The Department for Business, Innovation & Skills (BIS) has published amendments to the Consumer Protection from Unfair Trading Regulations 2008 (Regulations) for consultation. These will bring two key recommendations proposed by the Law Commission and Scottish Law Commission in 2012 into force:  

  1. a direct consumer remedy against a business for misleading and aggressive commercial practices; and  
  2. an extension to the scope of the Regulations to cover misleading and aggressive demands for payment.  

Businesses should be alive to these changes, as they will introduce new rights for consumers. These will include a right to unwind a transaction, or in certain circumstances, a right to a discount. The Regulations as they stand can only be enforced by Trading Standards and the Office of Fair Trading (OFT).  

Recently, there have been a number of high profile examples where major retailers’ pricing practices fell short of the requirements of the Regulations. In August, Tesco was fined £300,000 for misleading customers over the price of strawberries. That same week, the OFT began to investigate 6 of the prominent furniture suppliers for exaggerating price cuts.  

With increased publicity over pricing policies, staying compliant with the law is crucial. Keeping on top of pricing can be difficult in a market where consumers want, and expect, to ‘get a deal’ on the goods they buy.  

The Regulations

The Regulations ban unfair commercial practices that seek to influence consumer decisions. These include misleading consumers over the price of goods and aggressive sales tactics, for example:  

  • „„A trader advertises a discount in season when sales volumes are expected to be higher, having sold the product out of season at a higher price, when demand is low.  
  • „„A trader sells a product on special offer for a prolonged period, having charged a higher price for a short period.  
  • „„A salesman uses pressure by offering a “today only” price promotion to make a consumer buy a product or service without allowing the consumer time to make an informed decision.  
  • „„A salesman offers a free trial of a service and doesn’t tell the consumer that there is a set-up fee, or that payments will automatically be deducted from their account if they fail to cancel the service by a certain date.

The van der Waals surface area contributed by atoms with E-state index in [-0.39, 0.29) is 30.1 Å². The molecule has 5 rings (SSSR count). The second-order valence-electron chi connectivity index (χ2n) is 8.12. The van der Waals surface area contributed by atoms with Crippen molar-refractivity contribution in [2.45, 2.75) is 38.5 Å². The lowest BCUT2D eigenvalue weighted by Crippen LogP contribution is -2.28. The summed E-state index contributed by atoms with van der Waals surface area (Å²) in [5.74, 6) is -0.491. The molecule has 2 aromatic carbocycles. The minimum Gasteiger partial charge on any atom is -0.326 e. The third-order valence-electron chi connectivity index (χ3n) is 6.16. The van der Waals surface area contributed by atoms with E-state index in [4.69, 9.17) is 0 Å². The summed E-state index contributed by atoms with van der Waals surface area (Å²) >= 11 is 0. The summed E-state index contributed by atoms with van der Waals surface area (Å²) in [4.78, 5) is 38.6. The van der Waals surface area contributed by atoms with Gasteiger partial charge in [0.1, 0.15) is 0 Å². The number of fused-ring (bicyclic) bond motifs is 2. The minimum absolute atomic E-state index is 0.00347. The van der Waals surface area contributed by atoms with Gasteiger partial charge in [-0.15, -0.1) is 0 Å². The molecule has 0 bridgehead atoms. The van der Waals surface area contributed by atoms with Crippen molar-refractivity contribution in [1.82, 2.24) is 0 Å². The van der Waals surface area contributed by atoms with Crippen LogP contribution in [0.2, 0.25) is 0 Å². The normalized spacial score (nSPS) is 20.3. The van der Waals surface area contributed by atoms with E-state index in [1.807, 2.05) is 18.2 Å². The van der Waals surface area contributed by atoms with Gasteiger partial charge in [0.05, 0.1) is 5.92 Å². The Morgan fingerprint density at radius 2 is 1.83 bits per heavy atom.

A commercial practice will only be unfair if it would influence the average consumer, who is reasonably well informed and observant, to take a different transactional decision towards a product. The meaning of transactional decision is wide and would include buying or refraining from buying a product, or cancelling an order or service.  

Staying compliant

BIS has published guidance for businesses on the Regulations to highlight the sorts of commercial practices that should be promoted. These include:  

  • „„Making price comparisons against like for like products only, unless you clearly highlight differences between the products compared.  
  • „„Using clear language in your promotions and only using well known abbreviations, such as “RRP” when making a price comparison.  
  • „„Ensuring a promotional period does not last longer than the period where there are no promotions.  
  • „„Promptly amending a price comparison, where the basis for that comparison ceases to be genuine.  
  • „„Not using general phrases such as “up to 50% off” or “halfprice sale”, unless the maximum reduction is applied to at least 10% of the range of products offered in the promotion at the beginning of the promotion.  

For the full text of the guidance, go to http://www.bis.gov.uk/ assets/biscore/consumer-issues/docs/p/10-1312-pricingpractices-guidance-for-traders.pdf

Burges Salmon comment

Much of the guidance requires a common sense approach to pricing and discounting. The persons making pricing decisions within a business should always evaluate what they are proposing from the perspective of their own customer base. If there is an element of ambiguity, or if further information might reasonably be required to allow a customer to make an informed decision on whether to buy a product, then this should always be provided.  

A business cannot simply rely on list or other recommended prices to make comparisons to their own price. With increases in technological capabilities and independent electronic price comparison tools which are often available on mobile devices, consumers are becoming increasingly sophisticated. Being simple and coherent in pricing policies may therefore not only help your business comply with the law, but may help build consumer confidence and in turn loyalty in your brand and the products your business offers for sale.